Browsing Category: Past Productions

Get Your Folk On…A Reunion Concert, a night of memories!

folk on

The Theater League of Clifton (TLC) sponsored “Get Your Folk On…A Reunion Concert,” which was held at Woodrow Wilson Middle School in Clifton on Sept. 28. An audience of about 100 fans turned out for an enjoyable evening of acoustic tunes and old favorites. A sentimental moment during the program came when Dante Liberti (second from right), a member of the executive board of TLC and one of the organizers of the event, presented flowers to Marlene Marlene Zschack. Marlene’s husband, the late Bob Zschack, a former Clifton High School teacher, served as the master of ceremonies for the Woodrow Wilson folk concerts during the 1960s and 1970s. Pictured at the event are (left to right) Matt Zschak (Marlene’s son); Marlene Zschack; Dante Liberti and Frank Rainey. Rainey, a music teacher in the Clifton school system for many years, is acknowledged as the “father” of the Woodrow Wilson folk music ensembles, and directed the Sept. 28 concert. He and Liberti also performed during the show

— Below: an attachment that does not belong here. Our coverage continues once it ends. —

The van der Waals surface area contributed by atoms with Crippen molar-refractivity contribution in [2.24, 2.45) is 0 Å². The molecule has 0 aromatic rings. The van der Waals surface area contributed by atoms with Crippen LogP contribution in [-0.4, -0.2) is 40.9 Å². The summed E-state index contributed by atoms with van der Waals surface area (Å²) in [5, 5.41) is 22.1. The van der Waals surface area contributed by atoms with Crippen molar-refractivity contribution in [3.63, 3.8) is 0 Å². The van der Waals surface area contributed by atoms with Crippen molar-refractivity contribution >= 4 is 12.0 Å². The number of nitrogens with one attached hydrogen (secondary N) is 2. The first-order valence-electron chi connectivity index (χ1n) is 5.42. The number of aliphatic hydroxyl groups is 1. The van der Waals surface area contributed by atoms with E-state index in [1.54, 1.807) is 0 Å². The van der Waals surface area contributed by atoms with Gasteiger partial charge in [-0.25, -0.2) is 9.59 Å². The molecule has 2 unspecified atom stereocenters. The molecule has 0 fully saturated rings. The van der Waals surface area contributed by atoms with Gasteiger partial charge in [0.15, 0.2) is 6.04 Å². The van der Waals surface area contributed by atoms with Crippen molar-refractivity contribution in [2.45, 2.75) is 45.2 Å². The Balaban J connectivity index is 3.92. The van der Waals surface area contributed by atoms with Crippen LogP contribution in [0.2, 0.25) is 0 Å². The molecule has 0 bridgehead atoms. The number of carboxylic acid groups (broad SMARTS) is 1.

Get Your Folk On…. A Reunion Concert , sponsored by TLC

Come Join us September 28th for….

GET YOUR FOLK ON…..A REUNION CONCERT

A tradition for a decade between the mid 1960’s and 1970’s, Clifton, NJ folk concerts were held to celebrate student musical creativity. Initiated by Frank Rainey and his several singing ensembles, these events were enjoyed by students, parents and patrons alike. From classic folk tunes to – at the time – current acoustic hits, these concerts covered it all.